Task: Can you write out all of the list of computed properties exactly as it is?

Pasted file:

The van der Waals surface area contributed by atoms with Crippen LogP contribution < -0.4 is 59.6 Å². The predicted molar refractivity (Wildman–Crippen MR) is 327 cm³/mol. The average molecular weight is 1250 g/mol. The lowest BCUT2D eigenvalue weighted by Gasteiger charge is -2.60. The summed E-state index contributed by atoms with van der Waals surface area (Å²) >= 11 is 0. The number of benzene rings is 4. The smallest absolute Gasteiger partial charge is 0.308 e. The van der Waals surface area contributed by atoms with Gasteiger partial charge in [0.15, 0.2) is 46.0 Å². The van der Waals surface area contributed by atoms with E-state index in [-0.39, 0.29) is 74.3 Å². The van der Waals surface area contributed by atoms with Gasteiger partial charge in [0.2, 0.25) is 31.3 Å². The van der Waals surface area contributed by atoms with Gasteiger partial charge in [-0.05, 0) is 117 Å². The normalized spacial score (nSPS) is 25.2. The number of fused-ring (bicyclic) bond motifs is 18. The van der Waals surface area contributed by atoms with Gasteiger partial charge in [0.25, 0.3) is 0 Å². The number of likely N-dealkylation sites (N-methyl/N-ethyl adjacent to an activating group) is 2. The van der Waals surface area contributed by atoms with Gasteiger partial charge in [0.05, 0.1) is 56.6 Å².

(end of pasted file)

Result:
The van der Waals surface area contributed by atoms with Crippen LogP contribution < -0.4 is 59.6 Å². The predicted molar refractivity (Wildman–Crippen MR) is 327 cm³/mol. The average molecular weight is 1250 g/mol. The lowest BCUT2D eigenvalue weighted by Gasteiger charge is -2.60. The summed E-state index contributed by atoms with van der Waals surface area (Å²) >= 11 is 0. The number of benzene rings is 4. The smallest absolute Gasteiger partial charge is 0.308 e. The van der Waals surface area contributed by atoms with Gasteiger partial charge in [0.15, 0.2) is 46.0 Å². The van der Waals surface area contributed by atoms with E-state index in [-0.39, 0.29) is 74.3 Å². The van der Waals surface area contributed by atoms with Gasteiger partial charge in [0.2, 0.25) is 31.3 Å². The van der Waals surface area contributed by atoms with Gasteiger partial charge in [-0.05, 0) is 117 Å². The normalized spacial score (nSPS) is 25.2. The number of fused-ring (bicyclic) bond motifs is 18. The van der Waals surface area contributed by atoms with Gasteiger partial charge in [0.25, 0.3) is 0 Å². The number of likely N-dealkylation sites (N-methyl/N-ethyl adjacent to an activating group) is 2. The van der Waals surface area contributed by atoms with Gasteiger partial charge in [0.05, 0.1) is 56.6 Å².